The Bluest Eye

Long Wharf Theatre
By Irene Backalenick

"The Bluest Eye," now at Long Wharf Theatre, manages to combine non-realism and realism to
remarkable effect. This joint project of Long Wharf and Hartford Stage is directed by Eric Ting, who has
created a striking piece. Though "The Bluest Eye" takes on the style of Expressionism (internalized,
subjective), the events are gritty and real. In short, this drama of the African-American experience is
internal and external, past and present, real and imagined--a marriage of many opposites.
Sheets hung on the line to dry define the lives of the characters and serve as a scrim curtain, behind
which the heroine appears, lost in agony and aspiration. As the story moves back and forth in time,
actors change personae and serve as a Greek chorus. It is a story told, not lineally, but in flashbacks,
staccato scenes, and its own kind of soaring poetry.
The tale, based on a Toni Morrison novel and adapted by Lydia Diamond, follows the fortunes of a little
black girl. Pecola, living in a poor black community somewhere in Ohio in the 1940s, struggles with a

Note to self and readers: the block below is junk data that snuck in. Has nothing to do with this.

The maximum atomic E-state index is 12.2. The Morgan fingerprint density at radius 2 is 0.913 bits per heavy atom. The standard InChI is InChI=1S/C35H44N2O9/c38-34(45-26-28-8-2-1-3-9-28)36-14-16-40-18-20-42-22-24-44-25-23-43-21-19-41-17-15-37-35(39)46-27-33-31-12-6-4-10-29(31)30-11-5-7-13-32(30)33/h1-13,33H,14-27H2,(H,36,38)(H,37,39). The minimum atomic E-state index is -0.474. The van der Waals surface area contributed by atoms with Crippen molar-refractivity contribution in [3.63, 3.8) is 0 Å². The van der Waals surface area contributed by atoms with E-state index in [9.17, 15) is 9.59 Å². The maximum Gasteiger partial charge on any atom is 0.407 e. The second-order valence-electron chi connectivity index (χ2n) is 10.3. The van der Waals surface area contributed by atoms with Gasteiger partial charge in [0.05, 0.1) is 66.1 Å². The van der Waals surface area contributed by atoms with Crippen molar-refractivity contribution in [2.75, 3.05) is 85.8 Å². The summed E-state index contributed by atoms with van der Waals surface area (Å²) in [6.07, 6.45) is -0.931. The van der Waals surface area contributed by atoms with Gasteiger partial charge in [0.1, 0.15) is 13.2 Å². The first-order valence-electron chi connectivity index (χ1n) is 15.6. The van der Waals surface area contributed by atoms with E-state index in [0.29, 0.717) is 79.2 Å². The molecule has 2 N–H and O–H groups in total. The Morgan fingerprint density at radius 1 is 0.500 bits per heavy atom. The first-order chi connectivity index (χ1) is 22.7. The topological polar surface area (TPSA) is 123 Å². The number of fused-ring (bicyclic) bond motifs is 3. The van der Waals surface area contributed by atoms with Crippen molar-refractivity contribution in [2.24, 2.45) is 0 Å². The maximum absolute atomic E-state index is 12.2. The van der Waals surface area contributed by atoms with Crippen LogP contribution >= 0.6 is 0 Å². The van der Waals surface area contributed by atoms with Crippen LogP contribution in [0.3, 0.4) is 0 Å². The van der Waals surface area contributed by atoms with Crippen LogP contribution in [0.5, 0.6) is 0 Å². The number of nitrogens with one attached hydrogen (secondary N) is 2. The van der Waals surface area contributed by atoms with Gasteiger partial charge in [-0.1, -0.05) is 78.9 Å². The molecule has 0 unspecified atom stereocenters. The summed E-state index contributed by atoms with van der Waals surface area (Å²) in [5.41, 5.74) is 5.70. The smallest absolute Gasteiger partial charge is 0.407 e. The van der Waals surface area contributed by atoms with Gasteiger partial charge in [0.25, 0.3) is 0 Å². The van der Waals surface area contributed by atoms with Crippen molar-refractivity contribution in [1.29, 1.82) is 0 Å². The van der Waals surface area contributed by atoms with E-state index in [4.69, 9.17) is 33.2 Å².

battling and embattled family. She sees herself as ugly and worthless, a view enhanced by her mother
and the world outside. Limited contacts with the white world merely reinforce this view. She longs to
inhabit that white world-in fact, to be Shirley Temple, and, in particular, to have blue eyes.
Director Ting is blessed with a flawless cast-not only Adepero Oduye as Pecola, but also Bobbi
Baker, Miche Braden, Leon Addison Brown, Ellis Foster, Oni Faida Lampley, Ronica V. Reddick, and
Shelley Thomas. They are listed alphabetically, because none can be singled out as superior in this
working ensemble of players. If there is any criticism, it is minor-namely, that lines are often lost in
their particular (and no doubt accurate) pronunciation. And one wonders why Ting has chosen to depict
a rape scene with a downpour. The symbolism is unclear. But no matter. Characters are
sharply-etched, memorable.
Combined with Ting's vision, designer Scott Bradley has created a remarkable stage set which works
well for this Expressionistic piece. With a few props, the many locations are suggested-the white
woman's spotless kitchen, for example, or Pecola's humble home. The sheets, hung to dry, serve both
the story and the staging's technical needs.
Writers, players, director, designers have all come together to create a memorable moment in theater.
"The Bluest Eye," at Long Wharf until April 20, is not to be missed.

This review appears in the CT Post and a few days after Apr. 3.

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